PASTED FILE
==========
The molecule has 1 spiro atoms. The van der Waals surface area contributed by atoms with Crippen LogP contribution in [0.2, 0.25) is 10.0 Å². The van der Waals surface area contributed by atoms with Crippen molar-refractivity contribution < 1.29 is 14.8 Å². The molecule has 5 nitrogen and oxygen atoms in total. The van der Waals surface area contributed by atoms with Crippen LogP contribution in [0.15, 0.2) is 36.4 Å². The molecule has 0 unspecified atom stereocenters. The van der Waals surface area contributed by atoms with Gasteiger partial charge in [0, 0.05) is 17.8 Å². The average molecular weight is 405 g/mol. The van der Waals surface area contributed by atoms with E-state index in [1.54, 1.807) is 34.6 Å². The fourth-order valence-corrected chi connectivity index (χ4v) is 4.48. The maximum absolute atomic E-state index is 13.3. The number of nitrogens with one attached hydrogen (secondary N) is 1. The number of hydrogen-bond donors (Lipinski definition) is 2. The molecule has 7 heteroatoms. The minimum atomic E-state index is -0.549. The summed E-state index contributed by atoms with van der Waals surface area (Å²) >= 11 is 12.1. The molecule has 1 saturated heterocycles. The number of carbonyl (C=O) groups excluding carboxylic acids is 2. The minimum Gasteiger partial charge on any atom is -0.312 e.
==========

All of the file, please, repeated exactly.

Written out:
The molecule has 1 spiro atoms. The van der Waals surface area contributed by atoms with Crippen LogP contribution in [0.2, 0.25) is 10.0 Å². The van der Waals surface area contributed by atoms with Crippen molar-refractivity contribution < 1.29 is 14.8 Å². The molecule has 5 nitrogen and oxygen atoms in total. The van der Waals surface area contributed by atoms with Crippen LogP contribution in [0.15, 0.2) is 36.4 Å². The molecule has 0 unspecified atom stereocenters. The van der Waals surface area contributed by atoms with Gasteiger partial charge in [0, 0.05) is 17.8 Å². The average molecular weight is 405 g/mol. The van der Waals surface area contributed by atoms with E-state index in [1.54, 1.807) is 34.6 Å². The fourth-order valence-corrected chi connectivity index (χ4v) is 4.48. The maximum absolute atomic E-state index is 13.3. The number of nitrogens with one attached hydrogen (secondary N) is 1. The number of hydrogen-bond donors (Lipinski definition) is 2. The molecule has 7 heteroatoms. The minimum atomic E-state index is -0.549. The summed E-state index contributed by atoms with van der Waals surface area (Å²) >= 11 is 12.1. The molecule has 1 saturated heterocycles. The number of carbonyl (C=O) groups excluding carboxylic acids is 2. The minimum Gasteiger partial charge on any atom is -0.312 e.